Norwich’s task from here will be to deliver what is expected of them, regardless of the cultural switch they are currently experiencing once again. They have no other option but to take responsibility for any result and respond to it positively.
They head to highly hopeful Hull on Saturday, looking to avoid a third game without victory to begin their bid for a fourth Premier League promotion in five seasons.
Daniel Farke’s team experienced such a barren run three times during their 2018-19 title-winning season: their opening three games, four from Christmas to mid-January and then another four in April on the run-in.
There were three-game stretches without a league victory twice when they went up two seasons ago: immediately after their opening victory at Huddersfield and from January into February.
That should encourage a degree of patience among Norwich supporters they may not otherwise have held. But what they won’t get, whether controversial refereeing decisions or anything else, is any sympathy outside their own (non-COVID) bubble.
Norwich’s recent Championship successes – and ensuing Premier League failures – have played a role in the top flight and EFL finally agreeing to radically reduce parachute payments to relegated sides and bring in an entirely different financial reward structure.
Most clubs look at Norwich’s resources with envy. Equally, each team they have faced so far back in the second division — Cardiff, Wigan and Birmingham (in Tuesday’s all-Championship Carabao Cup first-round tie) — have relished the opportunity to get at Smith’s men physically to see how they react to the rougher stuff.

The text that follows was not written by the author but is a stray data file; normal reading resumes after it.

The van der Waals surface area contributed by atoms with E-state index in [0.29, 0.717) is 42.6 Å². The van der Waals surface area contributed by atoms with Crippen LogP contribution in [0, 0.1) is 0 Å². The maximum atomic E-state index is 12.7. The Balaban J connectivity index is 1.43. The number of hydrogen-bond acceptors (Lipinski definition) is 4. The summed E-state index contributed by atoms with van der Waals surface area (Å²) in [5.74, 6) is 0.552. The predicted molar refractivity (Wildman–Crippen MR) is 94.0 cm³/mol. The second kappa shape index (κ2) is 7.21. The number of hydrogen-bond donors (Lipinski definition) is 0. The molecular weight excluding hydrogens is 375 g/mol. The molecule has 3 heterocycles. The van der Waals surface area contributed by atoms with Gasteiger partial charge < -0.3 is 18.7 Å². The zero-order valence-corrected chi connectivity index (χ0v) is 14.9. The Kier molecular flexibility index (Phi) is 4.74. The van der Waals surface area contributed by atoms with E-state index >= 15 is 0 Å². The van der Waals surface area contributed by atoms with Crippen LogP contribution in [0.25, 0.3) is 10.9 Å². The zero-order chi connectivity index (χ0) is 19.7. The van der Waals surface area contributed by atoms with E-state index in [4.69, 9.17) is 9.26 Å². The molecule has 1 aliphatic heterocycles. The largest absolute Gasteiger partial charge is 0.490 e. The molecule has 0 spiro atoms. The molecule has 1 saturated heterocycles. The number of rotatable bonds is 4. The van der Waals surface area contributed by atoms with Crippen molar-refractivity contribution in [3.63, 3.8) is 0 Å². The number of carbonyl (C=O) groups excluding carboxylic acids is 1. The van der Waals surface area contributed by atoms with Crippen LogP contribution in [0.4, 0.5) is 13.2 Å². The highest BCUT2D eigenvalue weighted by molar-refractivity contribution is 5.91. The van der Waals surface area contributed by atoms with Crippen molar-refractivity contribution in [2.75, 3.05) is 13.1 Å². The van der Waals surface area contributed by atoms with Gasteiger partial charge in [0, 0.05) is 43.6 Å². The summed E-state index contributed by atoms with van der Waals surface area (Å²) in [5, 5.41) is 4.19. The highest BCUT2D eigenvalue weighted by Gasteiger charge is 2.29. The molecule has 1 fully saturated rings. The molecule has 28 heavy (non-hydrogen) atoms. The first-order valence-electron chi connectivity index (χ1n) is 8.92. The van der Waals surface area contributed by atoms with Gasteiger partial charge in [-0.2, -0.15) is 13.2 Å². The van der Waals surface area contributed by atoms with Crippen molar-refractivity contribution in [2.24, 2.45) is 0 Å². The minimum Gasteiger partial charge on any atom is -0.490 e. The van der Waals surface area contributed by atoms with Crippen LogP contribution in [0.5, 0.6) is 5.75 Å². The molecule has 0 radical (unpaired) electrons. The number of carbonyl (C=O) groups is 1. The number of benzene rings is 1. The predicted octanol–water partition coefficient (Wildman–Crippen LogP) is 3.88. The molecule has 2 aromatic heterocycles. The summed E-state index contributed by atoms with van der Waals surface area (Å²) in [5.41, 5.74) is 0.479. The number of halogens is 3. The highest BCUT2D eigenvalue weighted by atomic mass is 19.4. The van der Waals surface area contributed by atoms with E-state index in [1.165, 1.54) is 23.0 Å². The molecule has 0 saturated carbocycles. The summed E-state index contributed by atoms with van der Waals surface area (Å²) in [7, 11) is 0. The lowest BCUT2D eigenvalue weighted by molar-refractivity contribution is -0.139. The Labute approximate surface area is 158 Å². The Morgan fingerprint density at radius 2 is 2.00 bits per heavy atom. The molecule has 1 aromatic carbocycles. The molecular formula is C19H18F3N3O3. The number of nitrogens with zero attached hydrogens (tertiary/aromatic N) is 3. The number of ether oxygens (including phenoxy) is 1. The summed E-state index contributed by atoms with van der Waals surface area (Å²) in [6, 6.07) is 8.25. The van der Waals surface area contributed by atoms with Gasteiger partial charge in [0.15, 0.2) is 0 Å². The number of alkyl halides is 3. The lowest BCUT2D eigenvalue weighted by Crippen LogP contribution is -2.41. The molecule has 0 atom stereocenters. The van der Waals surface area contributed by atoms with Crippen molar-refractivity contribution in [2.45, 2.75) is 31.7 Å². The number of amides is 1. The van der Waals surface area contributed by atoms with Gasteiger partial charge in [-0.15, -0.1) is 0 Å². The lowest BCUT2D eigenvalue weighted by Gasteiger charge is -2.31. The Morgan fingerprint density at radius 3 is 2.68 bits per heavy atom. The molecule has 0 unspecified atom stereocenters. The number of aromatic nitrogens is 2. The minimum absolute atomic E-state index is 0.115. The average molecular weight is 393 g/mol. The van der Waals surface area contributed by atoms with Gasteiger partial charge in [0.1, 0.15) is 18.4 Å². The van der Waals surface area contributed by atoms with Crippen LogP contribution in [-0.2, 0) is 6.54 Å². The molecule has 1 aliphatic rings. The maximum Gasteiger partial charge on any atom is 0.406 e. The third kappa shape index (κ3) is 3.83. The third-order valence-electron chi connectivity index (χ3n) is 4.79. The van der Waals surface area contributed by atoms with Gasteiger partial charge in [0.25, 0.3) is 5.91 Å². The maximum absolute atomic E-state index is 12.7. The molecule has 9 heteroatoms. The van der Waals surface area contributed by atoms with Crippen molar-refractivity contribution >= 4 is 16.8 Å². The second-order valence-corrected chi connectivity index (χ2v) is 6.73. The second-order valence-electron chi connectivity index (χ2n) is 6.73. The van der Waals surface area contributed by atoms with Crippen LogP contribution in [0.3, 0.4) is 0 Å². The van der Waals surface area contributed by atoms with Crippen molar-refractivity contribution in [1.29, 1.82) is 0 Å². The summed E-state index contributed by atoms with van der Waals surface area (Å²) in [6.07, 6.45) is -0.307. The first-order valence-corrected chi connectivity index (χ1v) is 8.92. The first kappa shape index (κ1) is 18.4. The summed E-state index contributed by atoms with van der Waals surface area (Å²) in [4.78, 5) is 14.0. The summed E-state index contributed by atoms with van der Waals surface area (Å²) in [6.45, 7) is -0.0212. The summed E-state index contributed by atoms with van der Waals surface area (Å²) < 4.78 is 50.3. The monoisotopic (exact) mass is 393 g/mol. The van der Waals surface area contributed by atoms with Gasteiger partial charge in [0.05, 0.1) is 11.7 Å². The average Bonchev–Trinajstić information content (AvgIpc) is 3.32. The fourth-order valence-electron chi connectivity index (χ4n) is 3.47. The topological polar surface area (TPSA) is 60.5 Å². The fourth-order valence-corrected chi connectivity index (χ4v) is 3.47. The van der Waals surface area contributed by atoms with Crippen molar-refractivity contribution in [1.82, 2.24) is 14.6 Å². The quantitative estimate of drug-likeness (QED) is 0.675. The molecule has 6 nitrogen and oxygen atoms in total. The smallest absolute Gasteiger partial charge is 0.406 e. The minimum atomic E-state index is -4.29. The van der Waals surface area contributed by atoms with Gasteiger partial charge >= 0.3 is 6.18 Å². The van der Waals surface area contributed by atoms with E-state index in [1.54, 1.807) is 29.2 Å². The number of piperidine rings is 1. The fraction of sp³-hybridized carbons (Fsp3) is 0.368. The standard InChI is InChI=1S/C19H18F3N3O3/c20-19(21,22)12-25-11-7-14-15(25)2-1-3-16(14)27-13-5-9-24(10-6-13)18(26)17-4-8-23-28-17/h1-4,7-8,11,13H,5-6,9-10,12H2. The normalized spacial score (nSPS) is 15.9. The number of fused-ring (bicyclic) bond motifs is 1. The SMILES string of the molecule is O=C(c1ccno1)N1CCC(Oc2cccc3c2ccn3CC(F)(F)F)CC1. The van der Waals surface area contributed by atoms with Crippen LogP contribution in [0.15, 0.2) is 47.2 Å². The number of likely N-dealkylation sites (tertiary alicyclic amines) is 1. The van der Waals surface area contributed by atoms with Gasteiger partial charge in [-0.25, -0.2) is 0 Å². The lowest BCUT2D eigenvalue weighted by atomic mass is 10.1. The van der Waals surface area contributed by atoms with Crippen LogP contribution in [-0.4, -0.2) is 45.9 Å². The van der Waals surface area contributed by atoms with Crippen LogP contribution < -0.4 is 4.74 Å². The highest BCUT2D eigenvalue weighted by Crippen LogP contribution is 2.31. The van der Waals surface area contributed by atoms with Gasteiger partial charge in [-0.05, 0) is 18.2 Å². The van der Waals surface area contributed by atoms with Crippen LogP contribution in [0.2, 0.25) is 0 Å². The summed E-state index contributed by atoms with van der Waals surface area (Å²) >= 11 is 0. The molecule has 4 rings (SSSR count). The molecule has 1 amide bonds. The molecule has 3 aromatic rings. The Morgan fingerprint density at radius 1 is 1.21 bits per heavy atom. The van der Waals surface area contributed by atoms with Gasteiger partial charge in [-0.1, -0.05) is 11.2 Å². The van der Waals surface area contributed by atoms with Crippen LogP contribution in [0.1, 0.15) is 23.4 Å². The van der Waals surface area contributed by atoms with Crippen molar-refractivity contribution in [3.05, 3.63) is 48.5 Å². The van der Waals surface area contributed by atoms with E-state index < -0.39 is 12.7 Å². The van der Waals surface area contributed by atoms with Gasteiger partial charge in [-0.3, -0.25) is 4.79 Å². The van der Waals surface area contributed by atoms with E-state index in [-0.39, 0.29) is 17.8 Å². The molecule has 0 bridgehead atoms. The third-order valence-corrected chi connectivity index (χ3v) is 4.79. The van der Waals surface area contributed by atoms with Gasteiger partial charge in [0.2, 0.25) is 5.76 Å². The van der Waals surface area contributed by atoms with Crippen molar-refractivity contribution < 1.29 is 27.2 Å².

That said, when asked about Norwich by The Athletic after beating them in a penalty shootout at Carrow Road on Tuesday, Birmingham head coach John Eustace denied sensing any psychological weakness or relegation hangover that his side could exploit.
That response may in part be due to the fact the two clubs will meet again in the Championship at St Andrew’s before the end of the month.
By that game on August 30, with four more league fixtures played, there will already be a clearer picture of what Norwich’s reality will look like over the coming season and how this current squad under Smith are going to deal with their unique Championship challenge.
Smith may even have received the feedback he requested on Saturday’s refereeing decision, too.
(Top photo: Joe Giddens/PA Images via Getty Images)